Daniel Berger: Berger has metrics that indicate he should annihilate this course (crushes Par 4s, 12th in the field in Strokes Gained: Approach the Green, accurate off the tee, ranks near the top tier for both Strokes Gained: Around the Green/Putting and historically he’s played decent in majors). Unfortunately, he’s been dealing with a back injury all year that has left his health in question. He was forced to withdraw from the Mexico Open earlier this month (presumably due to said injury) and he exhibited volatile play at the Masters last month. If Berger can post a respectable number on Thursday it would alleviate some of our concerns but he might be a player to watch through Friday and add action for heading into the weekend… just to make sure his back is truly holding up.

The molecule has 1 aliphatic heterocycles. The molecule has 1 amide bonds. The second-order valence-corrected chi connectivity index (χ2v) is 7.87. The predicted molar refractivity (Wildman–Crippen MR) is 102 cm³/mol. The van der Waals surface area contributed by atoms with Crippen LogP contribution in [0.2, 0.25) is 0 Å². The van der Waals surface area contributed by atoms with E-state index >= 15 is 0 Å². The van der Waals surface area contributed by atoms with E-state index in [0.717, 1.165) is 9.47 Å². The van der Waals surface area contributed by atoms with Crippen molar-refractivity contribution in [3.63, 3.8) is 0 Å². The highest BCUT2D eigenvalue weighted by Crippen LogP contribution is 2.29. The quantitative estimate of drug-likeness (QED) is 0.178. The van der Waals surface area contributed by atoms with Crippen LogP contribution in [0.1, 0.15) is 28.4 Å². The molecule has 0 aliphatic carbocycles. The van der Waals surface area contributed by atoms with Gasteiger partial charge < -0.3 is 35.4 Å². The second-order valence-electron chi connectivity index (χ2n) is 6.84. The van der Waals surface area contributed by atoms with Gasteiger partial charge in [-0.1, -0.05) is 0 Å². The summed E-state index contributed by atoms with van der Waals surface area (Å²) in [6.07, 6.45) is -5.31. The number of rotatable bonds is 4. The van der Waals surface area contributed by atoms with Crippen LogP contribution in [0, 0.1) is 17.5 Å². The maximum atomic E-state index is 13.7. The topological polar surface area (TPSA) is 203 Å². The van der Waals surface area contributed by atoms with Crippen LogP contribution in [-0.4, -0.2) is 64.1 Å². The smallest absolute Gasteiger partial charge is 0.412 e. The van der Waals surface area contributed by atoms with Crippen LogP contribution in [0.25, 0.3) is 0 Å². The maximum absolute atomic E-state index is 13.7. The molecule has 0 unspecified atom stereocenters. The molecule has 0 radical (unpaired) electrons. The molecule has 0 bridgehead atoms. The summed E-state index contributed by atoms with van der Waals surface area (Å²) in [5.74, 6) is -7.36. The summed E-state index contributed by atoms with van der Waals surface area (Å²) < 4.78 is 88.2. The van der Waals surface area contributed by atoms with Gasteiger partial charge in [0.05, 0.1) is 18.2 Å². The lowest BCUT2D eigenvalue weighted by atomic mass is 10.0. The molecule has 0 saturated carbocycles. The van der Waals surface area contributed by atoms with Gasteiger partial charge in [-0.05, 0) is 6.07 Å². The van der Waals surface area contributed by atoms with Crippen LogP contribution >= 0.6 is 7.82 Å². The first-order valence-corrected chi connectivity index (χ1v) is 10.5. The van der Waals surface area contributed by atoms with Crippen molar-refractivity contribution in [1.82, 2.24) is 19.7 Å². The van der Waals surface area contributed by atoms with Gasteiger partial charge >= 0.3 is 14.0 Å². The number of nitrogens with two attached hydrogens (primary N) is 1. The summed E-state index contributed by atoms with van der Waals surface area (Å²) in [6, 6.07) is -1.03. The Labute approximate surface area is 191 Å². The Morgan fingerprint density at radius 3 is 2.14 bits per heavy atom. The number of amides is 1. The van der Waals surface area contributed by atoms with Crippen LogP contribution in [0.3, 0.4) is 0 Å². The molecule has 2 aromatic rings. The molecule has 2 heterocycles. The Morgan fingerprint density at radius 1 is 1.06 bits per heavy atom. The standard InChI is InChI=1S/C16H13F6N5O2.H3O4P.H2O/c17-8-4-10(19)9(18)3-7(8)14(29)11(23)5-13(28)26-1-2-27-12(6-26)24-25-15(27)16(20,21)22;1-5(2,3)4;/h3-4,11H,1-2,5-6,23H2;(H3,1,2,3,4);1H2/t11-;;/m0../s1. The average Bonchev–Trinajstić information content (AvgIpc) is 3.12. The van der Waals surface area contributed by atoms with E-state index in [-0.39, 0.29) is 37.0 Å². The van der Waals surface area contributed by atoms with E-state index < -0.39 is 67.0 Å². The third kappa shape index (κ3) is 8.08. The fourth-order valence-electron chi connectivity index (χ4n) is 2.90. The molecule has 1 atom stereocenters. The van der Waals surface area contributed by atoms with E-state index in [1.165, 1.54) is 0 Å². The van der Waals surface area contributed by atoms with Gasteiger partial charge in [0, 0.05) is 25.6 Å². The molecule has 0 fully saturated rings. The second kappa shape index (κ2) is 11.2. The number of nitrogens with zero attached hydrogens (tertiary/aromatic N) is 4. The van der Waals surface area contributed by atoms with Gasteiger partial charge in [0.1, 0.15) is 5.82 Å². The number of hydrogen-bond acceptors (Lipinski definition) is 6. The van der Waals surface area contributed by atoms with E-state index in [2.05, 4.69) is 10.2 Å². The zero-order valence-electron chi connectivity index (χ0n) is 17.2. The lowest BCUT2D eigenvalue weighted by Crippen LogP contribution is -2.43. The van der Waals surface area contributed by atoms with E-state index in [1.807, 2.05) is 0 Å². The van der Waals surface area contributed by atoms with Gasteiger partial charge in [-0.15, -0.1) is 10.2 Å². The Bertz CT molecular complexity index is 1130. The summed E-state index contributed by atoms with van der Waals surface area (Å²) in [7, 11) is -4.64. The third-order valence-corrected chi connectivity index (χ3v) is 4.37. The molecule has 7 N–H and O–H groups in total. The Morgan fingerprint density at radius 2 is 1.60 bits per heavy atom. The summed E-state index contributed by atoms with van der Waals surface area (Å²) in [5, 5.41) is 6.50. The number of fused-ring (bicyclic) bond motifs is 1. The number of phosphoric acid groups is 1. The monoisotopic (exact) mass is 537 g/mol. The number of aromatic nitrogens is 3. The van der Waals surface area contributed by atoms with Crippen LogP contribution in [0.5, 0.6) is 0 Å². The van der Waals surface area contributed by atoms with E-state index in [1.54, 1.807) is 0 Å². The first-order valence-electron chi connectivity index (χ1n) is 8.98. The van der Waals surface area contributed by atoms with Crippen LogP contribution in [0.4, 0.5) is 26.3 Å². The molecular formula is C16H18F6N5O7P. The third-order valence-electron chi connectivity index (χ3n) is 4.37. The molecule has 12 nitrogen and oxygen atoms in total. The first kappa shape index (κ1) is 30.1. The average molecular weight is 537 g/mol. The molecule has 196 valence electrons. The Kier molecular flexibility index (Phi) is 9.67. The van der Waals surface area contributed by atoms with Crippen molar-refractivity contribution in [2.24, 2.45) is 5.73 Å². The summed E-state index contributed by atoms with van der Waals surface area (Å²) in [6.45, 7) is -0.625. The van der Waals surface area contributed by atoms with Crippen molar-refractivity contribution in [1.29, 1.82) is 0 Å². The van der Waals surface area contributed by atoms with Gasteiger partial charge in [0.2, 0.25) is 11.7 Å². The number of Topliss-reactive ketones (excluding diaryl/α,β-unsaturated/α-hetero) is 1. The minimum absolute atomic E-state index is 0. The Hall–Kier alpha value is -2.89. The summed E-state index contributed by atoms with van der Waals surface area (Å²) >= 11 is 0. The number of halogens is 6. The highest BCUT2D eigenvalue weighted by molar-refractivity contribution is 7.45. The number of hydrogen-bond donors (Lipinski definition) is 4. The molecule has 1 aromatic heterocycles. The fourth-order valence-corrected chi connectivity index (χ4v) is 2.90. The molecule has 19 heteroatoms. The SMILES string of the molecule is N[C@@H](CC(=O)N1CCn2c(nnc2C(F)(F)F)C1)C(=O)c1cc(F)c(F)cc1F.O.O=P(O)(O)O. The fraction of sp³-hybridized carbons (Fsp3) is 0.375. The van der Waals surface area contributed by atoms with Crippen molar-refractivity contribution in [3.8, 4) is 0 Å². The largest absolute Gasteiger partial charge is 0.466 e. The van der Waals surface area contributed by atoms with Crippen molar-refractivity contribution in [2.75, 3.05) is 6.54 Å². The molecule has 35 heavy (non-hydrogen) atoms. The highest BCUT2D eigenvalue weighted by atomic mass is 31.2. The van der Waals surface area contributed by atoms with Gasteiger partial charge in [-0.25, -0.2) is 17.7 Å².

Viktor Hovland: Viktor Hovland is another young player whose game is perfectly balanced but with one exception, around the green. And when I say an exception… I mean Achilles heel. He literally ranks inside the top 20 of almost every single major statistical category except for Strokes Gained: Around the Green. He’s currently 210th on tour and 132nd in the field for Strokes Gained: Around the Green and even with that MASSIVE blip on the radar… he still has 1 win and 4 top 10 finishes on the season so far. Imagine how dominant he would be if he figures out how to chip. If he was even inside the top 50 in the field for Strokes Gained: Around the Green then he would be inside our top two favorites to win the tournament outright. That said, his ball striking/approach game is so elite that it could negate his requirement to scramble around the greens in general. What we’ll be looking for out of Hovland on Thursday is either an out of this world GIR or a cleaned up game around the greens which we haven’t seen most of the year.